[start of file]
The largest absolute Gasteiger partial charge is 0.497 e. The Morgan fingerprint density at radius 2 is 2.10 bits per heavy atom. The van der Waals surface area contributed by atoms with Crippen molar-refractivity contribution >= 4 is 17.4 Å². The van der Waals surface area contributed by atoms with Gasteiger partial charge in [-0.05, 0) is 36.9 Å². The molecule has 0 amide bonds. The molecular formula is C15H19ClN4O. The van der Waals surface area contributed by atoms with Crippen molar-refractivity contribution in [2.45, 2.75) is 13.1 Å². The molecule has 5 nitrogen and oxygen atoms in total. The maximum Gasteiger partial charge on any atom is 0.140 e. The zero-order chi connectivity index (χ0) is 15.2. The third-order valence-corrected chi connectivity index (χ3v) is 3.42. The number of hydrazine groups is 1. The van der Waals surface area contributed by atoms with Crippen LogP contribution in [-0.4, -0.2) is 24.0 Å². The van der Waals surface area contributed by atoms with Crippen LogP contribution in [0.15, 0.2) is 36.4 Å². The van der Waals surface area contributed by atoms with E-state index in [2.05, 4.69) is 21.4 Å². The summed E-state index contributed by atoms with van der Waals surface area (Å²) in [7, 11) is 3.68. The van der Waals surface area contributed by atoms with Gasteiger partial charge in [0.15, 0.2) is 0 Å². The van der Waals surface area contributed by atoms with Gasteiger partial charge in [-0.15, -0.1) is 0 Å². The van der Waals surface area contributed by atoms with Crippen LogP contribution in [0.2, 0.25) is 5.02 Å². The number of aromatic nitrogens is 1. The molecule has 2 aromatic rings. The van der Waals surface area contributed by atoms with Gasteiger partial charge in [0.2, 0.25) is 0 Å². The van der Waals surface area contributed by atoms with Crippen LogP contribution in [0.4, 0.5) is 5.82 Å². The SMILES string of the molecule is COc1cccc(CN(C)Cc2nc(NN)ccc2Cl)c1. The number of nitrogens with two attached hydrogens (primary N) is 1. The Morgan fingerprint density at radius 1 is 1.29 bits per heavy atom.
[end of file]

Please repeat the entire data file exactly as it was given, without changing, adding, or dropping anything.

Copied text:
The largest absolute Gasteiger partial charge is 0.497 e. The Morgan fingerprint density at radius 2 is 2.10 bits per heavy atom. The van der Waals surface area contributed by atoms with Crippen molar-refractivity contribution >= 4 is 17.4 Å². The van der Waals surface area contributed by atoms with Gasteiger partial charge in [-0.05, 0) is 36.9 Å². The molecule has 0 amide bonds. The molecular formula is C15H19ClN4O. The van der Waals surface area contributed by atoms with Crippen molar-refractivity contribution in [2.45, 2.75) is 13.1 Å². The molecule has 5 nitrogen and oxygen atoms in total. The maximum Gasteiger partial charge on any atom is 0.140 e. The zero-order chi connectivity index (χ0) is 15.2. The third-order valence-corrected chi connectivity index (χ3v) is 3.42. The number of hydrazine groups is 1. The van der Waals surface area contributed by atoms with Crippen LogP contribution in [-0.4, -0.2) is 24.0 Å². The van der Waals surface area contributed by atoms with Crippen LogP contribution in [0.15, 0.2) is 36.4 Å². The van der Waals surface area contributed by atoms with E-state index in [2.05, 4.69) is 21.4 Å². The summed E-state index contributed by atoms with van der Waals surface area (Å²) in [7, 11) is 3.68. The van der Waals surface area contributed by atoms with Gasteiger partial charge in [0.15, 0.2) is 0 Å². The van der Waals surface area contributed by atoms with Gasteiger partial charge in [-0.15, -0.1) is 0 Å². The van der Waals surface area contributed by atoms with Crippen LogP contribution in [0.2, 0.25) is 5.02 Å². The number of aromatic nitrogens is 1. The molecule has 2 aromatic rings. The van der Waals surface area contributed by atoms with Gasteiger partial charge in [0.2, 0.25) is 0 Å². The van der Waals surface area contributed by atoms with Crippen LogP contribution in [0.4, 0.5) is 5.82 Å². The SMILES string of the molecule is COc1cccc(CN(C)Cc2nc(NN)ccc2Cl)c1. The number of nitrogens with two attached hydrogens (primary N) is 1. The Morgan fingerprint density at radius 1 is 1.29 bits per heavy atom.